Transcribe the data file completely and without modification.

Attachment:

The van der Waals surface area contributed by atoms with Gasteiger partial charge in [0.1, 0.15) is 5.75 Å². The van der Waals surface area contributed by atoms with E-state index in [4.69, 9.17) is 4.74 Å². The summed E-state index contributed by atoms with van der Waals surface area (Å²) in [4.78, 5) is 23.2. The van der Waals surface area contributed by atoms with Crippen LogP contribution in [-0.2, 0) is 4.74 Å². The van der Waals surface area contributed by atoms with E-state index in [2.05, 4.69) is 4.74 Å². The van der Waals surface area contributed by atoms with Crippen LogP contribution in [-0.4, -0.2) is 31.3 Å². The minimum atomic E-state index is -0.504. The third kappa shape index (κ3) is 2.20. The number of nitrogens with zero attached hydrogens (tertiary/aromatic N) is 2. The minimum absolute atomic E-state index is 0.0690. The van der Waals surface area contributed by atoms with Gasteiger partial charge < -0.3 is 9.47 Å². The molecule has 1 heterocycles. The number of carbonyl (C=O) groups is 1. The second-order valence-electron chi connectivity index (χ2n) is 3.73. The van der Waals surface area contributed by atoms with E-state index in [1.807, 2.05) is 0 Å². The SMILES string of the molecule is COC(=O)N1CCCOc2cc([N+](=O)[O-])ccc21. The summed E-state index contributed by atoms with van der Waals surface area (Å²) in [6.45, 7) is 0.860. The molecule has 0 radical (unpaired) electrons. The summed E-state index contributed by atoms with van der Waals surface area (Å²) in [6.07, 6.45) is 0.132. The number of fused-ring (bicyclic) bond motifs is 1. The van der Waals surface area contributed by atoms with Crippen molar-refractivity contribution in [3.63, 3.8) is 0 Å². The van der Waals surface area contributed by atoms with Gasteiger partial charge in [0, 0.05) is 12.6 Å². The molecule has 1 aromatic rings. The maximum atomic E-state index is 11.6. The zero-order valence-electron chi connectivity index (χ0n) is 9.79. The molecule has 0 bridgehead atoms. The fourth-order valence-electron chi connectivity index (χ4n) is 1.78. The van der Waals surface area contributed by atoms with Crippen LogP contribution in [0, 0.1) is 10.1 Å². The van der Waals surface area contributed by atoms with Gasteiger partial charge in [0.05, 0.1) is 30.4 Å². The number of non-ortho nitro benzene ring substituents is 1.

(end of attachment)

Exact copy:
The van der Waals surface area contributed by atoms with Gasteiger partial charge in [0.1, 0.15) is 5.75 Å². The van der Waals surface area contributed by atoms with E-state index in [4.69, 9.17) is 4.74 Å². The summed E-state index contributed by atoms with van der Waals surface area (Å²) in [4.78, 5) is 23.2. The van der Waals surface area contributed by atoms with Crippen LogP contribution in [-0.2, 0) is 4.74 Å². The van der Waals surface area contributed by atoms with E-state index in [2.05, 4.69) is 4.74 Å². The van der Waals surface area contributed by atoms with Crippen LogP contribution in [-0.4, -0.2) is 31.3 Å². The minimum atomic E-state index is -0.504. The third kappa shape index (κ3) is 2.20. The number of nitrogens with zero attached hydrogens (tertiary/aromatic N) is 2. The minimum absolute atomic E-state index is 0.0690. The van der Waals surface area contributed by atoms with Gasteiger partial charge < -0.3 is 9.47 Å². The molecule has 1 heterocycles. The number of carbonyl (C=O) groups is 1. The second-order valence-electron chi connectivity index (χ2n) is 3.73. The van der Waals surface area contributed by atoms with E-state index in [1.807, 2.05) is 0 Å². The SMILES string of the molecule is COC(=O)N1CCCOc2cc([N+](=O)[O-])ccc21. The summed E-state index contributed by atoms with van der Waals surface area (Å²) in [6.45, 7) is 0.860. The molecule has 0 radical (unpaired) electrons. The summed E-state index contributed by atoms with van der Waals surface area (Å²) in [6.07, 6.45) is 0.132. The number of fused-ring (bicyclic) bond motifs is 1. The van der Waals surface area contributed by atoms with Crippen molar-refractivity contribution in [3.63, 3.8) is 0 Å². The van der Waals surface area contributed by atoms with Gasteiger partial charge in [0, 0.05) is 12.6 Å². The molecule has 1 aromatic rings. The maximum atomic E-state index is 11.6. The zero-order valence-electron chi connectivity index (χ0n) is 9.79. The molecule has 0 bridgehead atoms. The fourth-order valence-electron chi connectivity index (χ4n) is 1.78. The van der Waals surface area contributed by atoms with Crippen LogP contribution in [0, 0.1) is 10.1 Å². The van der Waals surface area contributed by atoms with Gasteiger partial charge in [0.05, 0.1) is 30.4 Å². The number of non-ortho nitro benzene ring substituents is 1.